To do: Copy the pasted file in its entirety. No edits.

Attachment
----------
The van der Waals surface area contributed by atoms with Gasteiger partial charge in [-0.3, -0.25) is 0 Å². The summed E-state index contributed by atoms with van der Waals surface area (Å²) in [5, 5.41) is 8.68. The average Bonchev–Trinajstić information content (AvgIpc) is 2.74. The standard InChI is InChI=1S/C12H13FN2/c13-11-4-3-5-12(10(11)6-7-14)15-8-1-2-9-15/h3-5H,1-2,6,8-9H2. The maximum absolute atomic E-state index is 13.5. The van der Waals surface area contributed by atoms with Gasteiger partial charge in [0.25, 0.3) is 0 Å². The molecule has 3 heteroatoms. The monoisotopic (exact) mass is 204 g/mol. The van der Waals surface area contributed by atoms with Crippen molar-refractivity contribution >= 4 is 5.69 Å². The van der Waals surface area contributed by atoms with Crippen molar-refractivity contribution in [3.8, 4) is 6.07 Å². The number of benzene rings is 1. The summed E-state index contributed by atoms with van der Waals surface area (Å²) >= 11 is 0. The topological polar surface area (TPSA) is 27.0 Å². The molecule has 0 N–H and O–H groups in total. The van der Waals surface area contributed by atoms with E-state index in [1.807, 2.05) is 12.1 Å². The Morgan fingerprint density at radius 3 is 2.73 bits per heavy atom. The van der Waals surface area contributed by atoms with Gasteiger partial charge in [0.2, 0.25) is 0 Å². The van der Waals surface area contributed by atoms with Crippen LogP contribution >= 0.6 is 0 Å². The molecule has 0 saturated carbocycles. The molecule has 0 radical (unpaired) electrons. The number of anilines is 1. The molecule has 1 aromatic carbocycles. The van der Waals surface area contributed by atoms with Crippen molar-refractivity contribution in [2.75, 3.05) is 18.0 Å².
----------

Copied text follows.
The van der Waals surface area contributed by atoms with Gasteiger partial charge in [-0.3, -0.25) is 0 Å². The summed E-state index contributed by atoms with van der Waals surface area (Å²) in [5, 5.41) is 8.68. The average Bonchev–Trinajstić information content (AvgIpc) is 2.74. The standard InChI is InChI=1S/C12H13FN2/c13-11-4-3-5-12(10(11)6-7-14)15-8-1-2-9-15/h3-5H,1-2,6,8-9H2. The maximum absolute atomic E-state index is 13.5. The van der Waals surface area contributed by atoms with Gasteiger partial charge in [0.25, 0.3) is 0 Å². The molecule has 3 heteroatoms. The monoisotopic (exact) mass is 204 g/mol. The van der Waals surface area contributed by atoms with Crippen molar-refractivity contribution >= 4 is 5.69 Å². The van der Waals surface area contributed by atoms with Crippen molar-refractivity contribution in [3.8, 4) is 6.07 Å². The number of benzene rings is 1. The summed E-state index contributed by atoms with van der Waals surface area (Å²) >= 11 is 0. The topological polar surface area (TPSA) is 27.0 Å². The molecule has 0 N–H and O–H groups in total. The van der Waals surface area contributed by atoms with E-state index in [1.807, 2.05) is 12.1 Å². The Morgan fingerprint density at radius 3 is 2.73 bits per heavy atom. The van der Waals surface area contributed by atoms with Gasteiger partial charge in [0.2, 0.25) is 0 Å². The van der Waals surface area contributed by atoms with Crippen LogP contribution >= 0.6 is 0 Å². The molecule has 0 saturated carbocycles. The molecule has 0 radical (unpaired) electrons. The number of anilines is 1. The molecule has 1 aromatic carbocycles. The van der Waals surface area contributed by atoms with Crippen molar-refractivity contribution in [2.75, 3.05) is 18.0 Å².